Poem by Laura Tate
May 15, 2023
On my sixtieth birthday
I’m on a phone call with my mother, and I can tell she’s been saving up again, like jars of old pennies disguised as words she’ll throw at me. This happens when I stir things up with my too many questions that slip off my tongue like tiny fish, their soft and slick bodies able to squeeze between rocks and rusted metal at the bottom of worn out rivers. You have a certain tone, she says. You think you have all the answers. But you don’t. I almost believe her, but it was a question asked, not an answer given, and sometimes I can not hold back my unfollowing of rules, unspoken laws guarded with piles of rocks built stronger when my father lost his mind to Alzheimer’s and finally his life, and then, when my mother’s bones deceived her and she could no longer walk down stairs without pain. We are managing just fine, she says. For a time we met halfway between her cheap white wine in a cardboard box and my bottle of merlot from Australia. We’d stay up past two in the morning sharing wine soaked words and cheddar cheese on small crackers. I liked knowing she drank more than me. But that was when my father wandered lost in his own house, wearing a shirt and no pants or pants and no shirt, shaking his finger in my mother’s face because there was no more strawberry ice cream and every day he accused her of new crimes, so when he finally went to sleep, we were momentarily happy. When people ask me how I am I say I’m doing better, my mother would say. Better than how it will be later on. It’s almost five years since he left us, and five years since my last glass of wine. Sometimes it isn’t easy being sober or accepting the things I cannot change, so today I’ll write a list of words I’m not allowed to say, And when I’ve filled up a page, I’ll rip it into tiny pieces and feed them to a fast river where rusted metal clings to muddy banks and small fish linger amongst silent stones.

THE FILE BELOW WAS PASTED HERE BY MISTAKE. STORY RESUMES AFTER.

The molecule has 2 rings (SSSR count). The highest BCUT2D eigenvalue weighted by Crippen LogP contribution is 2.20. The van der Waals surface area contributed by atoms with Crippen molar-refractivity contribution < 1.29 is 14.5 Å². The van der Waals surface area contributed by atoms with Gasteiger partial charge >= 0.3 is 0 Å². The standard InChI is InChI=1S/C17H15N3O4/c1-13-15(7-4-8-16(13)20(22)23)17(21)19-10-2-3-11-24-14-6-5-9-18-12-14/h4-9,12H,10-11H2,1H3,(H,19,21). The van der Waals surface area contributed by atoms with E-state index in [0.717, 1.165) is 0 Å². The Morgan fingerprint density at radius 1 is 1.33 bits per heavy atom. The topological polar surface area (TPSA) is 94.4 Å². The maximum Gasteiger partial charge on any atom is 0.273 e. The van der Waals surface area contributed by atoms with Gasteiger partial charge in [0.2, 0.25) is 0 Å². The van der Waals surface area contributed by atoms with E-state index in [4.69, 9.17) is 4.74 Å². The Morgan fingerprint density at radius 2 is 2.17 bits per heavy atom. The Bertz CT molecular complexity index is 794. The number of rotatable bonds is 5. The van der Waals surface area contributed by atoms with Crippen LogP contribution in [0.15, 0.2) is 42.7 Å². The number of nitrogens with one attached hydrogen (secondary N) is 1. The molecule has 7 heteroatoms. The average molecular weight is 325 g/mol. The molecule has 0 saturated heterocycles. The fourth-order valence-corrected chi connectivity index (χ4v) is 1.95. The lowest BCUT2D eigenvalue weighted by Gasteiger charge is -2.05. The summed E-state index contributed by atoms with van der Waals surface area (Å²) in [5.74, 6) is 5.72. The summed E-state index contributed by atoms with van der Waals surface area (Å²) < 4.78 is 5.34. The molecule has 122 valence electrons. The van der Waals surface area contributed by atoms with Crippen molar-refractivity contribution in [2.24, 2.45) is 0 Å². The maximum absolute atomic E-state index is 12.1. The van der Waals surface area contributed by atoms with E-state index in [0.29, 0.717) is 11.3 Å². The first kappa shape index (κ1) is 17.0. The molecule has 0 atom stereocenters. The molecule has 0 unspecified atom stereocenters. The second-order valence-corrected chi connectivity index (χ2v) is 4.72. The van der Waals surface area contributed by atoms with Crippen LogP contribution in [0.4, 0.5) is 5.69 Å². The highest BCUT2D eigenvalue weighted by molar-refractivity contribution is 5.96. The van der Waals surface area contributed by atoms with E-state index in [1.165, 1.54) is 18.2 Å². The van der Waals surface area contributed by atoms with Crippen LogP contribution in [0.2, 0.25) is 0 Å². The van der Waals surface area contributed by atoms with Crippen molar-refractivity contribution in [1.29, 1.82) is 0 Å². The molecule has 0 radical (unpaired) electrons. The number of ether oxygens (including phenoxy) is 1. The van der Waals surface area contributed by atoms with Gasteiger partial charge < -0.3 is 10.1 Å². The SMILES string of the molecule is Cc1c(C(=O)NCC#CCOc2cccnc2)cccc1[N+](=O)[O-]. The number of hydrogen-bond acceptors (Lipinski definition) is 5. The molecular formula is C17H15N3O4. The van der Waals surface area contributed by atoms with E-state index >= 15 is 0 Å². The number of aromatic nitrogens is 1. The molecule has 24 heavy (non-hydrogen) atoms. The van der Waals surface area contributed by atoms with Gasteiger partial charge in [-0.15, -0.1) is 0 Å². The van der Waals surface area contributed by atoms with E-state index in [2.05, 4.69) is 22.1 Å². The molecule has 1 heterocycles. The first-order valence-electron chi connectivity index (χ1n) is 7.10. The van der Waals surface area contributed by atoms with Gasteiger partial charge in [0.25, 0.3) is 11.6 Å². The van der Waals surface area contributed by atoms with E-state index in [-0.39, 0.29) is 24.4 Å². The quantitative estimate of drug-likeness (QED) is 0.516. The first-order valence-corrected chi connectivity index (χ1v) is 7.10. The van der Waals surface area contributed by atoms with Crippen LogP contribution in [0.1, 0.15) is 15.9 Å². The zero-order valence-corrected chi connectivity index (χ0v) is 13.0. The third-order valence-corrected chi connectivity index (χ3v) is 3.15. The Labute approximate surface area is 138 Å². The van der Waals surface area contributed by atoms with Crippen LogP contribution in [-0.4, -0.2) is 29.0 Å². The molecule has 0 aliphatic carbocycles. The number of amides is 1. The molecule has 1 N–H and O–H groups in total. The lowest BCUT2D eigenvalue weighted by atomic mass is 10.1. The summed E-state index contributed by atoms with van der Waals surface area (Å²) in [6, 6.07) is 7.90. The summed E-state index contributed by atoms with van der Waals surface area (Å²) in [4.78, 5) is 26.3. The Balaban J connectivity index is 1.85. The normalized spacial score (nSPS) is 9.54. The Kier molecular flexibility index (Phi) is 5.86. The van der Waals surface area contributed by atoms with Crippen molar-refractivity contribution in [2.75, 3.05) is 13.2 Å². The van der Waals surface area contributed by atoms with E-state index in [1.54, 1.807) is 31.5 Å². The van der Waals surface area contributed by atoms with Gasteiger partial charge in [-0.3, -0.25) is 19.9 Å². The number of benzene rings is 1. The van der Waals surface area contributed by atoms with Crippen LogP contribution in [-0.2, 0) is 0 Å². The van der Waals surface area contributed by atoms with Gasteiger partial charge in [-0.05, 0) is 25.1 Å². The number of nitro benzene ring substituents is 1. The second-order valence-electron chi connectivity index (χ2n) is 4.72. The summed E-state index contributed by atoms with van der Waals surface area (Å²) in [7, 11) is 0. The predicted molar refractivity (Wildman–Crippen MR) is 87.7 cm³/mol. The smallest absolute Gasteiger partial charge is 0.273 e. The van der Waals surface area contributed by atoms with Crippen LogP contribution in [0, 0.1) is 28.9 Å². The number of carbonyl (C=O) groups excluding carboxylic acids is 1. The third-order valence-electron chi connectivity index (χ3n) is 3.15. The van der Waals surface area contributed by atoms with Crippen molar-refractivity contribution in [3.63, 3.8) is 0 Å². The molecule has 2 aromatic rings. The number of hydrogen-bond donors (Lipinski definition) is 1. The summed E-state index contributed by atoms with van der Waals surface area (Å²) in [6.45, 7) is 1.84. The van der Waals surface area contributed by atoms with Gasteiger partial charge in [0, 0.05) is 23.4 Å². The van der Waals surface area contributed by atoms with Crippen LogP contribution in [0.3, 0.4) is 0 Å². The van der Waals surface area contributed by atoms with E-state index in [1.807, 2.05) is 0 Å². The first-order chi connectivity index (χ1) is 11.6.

About Laura Tate
Laura Tate’s poetry has appeared or is forthcoming in Halfway Down the Stairs, Anti-Heroin Chic, Allegro Magazine, The Stray Branch, and Mobius. She was an elementary school teacher in central New York. Now she’s a retired grandmother in Virginia.